It’s not a nice sight to see mice running around your yard, and unless you have a couple of scary cats, it’ll be hard to get rid of them. The best thing you can do is to make the property as unappealing as you can to the mice.
Luckily, nature always has its ways! Like insects and some animals, mice get repelled by some plants. So, getting rid of your rodent problem is as easy as growing some plants in your garden.
You’d have to be wise when choosing their locations. Typically, planting them where mice usually sneak in is the best option, but you can also plant them close to the house if you’re afraid they’ll get inside.
Here’s a roundup of plants that repel mice:
1 – Onions and Garlic
Though they’re different plants, onions and garlic have the same effect on mice and can be grown in the same conditions. They’re both grown from bulbs (also known as sets) and need a space with full sunlight and well-draining soil.
For garlic, it’s best to plant your sets first thing in the spring, leaving about 4 to 6 inches between each clove. The pointed end should be facing up, and it should be two inches deep into the soil.
After several months, you’ll see the leaves turn brown and die back, which is your cue to harvest the garlic. But instead of harvesting them, you can leave them to repel the mice.
With onions, the process is pretty much the same, except they usually mature faster than garlic.
If you don’t want to grow garlic in your yard, that’s understandable. No one wants that smell anywhere near flowers. Luckily, you can still use it to repel mice without growing it.
Just make a puree of garlic from four or five cloves, and mix them with a pint of water. Then, spray it around your foundations or anywhere mice are getting to be a problem.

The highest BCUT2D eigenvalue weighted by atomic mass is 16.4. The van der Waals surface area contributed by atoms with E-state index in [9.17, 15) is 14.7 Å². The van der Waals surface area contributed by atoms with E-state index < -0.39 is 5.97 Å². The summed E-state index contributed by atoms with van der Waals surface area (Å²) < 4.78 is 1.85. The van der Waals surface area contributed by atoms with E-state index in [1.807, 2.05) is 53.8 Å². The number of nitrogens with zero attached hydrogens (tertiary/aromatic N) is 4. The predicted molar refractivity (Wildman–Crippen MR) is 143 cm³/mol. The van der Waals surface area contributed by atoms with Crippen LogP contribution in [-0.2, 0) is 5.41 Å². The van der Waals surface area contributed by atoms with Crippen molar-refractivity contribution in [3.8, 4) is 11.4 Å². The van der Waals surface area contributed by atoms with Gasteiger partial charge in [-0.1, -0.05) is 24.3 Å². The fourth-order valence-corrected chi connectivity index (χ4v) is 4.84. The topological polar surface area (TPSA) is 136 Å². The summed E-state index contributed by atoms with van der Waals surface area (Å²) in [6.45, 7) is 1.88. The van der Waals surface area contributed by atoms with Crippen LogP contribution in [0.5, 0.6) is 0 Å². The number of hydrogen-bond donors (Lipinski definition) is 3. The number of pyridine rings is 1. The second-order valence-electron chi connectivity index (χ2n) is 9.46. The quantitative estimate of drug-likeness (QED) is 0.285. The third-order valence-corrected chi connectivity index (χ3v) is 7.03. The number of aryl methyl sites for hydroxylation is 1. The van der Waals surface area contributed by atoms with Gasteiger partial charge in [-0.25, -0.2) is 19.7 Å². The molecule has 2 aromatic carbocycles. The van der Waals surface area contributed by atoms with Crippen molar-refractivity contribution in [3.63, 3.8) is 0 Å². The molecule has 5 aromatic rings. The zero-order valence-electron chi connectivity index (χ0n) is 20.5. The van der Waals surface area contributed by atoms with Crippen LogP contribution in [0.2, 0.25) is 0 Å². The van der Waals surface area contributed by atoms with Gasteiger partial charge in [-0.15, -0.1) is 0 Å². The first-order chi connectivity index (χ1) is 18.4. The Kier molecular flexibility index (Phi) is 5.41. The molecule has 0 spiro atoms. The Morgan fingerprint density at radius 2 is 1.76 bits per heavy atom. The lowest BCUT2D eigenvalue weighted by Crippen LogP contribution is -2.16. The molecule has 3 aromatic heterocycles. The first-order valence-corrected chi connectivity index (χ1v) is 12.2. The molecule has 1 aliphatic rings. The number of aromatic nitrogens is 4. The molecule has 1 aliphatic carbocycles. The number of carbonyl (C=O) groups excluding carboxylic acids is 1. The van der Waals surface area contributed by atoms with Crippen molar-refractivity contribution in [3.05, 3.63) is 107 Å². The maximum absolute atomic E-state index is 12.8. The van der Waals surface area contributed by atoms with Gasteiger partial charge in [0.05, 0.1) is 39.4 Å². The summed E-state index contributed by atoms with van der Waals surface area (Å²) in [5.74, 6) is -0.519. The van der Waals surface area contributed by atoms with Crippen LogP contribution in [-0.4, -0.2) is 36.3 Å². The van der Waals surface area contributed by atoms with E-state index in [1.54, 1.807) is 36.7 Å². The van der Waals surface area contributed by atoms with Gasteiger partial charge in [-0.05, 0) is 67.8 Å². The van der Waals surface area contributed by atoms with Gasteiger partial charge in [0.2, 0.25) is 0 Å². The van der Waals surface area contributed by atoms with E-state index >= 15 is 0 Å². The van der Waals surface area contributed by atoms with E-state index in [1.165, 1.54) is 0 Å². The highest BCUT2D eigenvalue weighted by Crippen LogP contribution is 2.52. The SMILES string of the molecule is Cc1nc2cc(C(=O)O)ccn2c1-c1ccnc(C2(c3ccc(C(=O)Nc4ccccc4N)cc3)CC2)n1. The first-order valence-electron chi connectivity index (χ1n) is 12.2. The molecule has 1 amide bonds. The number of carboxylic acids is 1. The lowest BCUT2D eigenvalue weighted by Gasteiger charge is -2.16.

2 – Sage
Because white and green sage have a strong smell, you can grow them to repel mice, and you get a nice aroma in your garden as a bonus!
For most temperate regions (between zones 5 and 8), outdoor sage will overwinter just fine and grow as a perennial. Any hotter or colder, and the plant won’t survive, but you can still grow it as an annual.
The best thing about sage is that it’s not a picky plant. It’ll grow nicely in all soil types as long as there is decent drainage. It also needs sunlight for most of the day and some room between it and other plants.
After growing the sage, you can trim it down by harvesting its leaves in the fall for culinary uses. Or, you can leave it to repel the mice.
3 – Mint
There’s a wide variety of mint types, and they all have aromatic leaves that can deter both insects and mice. Spearmint is probably the strongest if you’re trying to decide on which kind to get.
Like most perennial herbs, mint doesn’t need any special growing conditions. It’ll thrive in any spot that gets a lot of sun.
However, mint doesn’t like dry soil, so you’ll have to increase the watering frequency when rain gets scarce in the summer.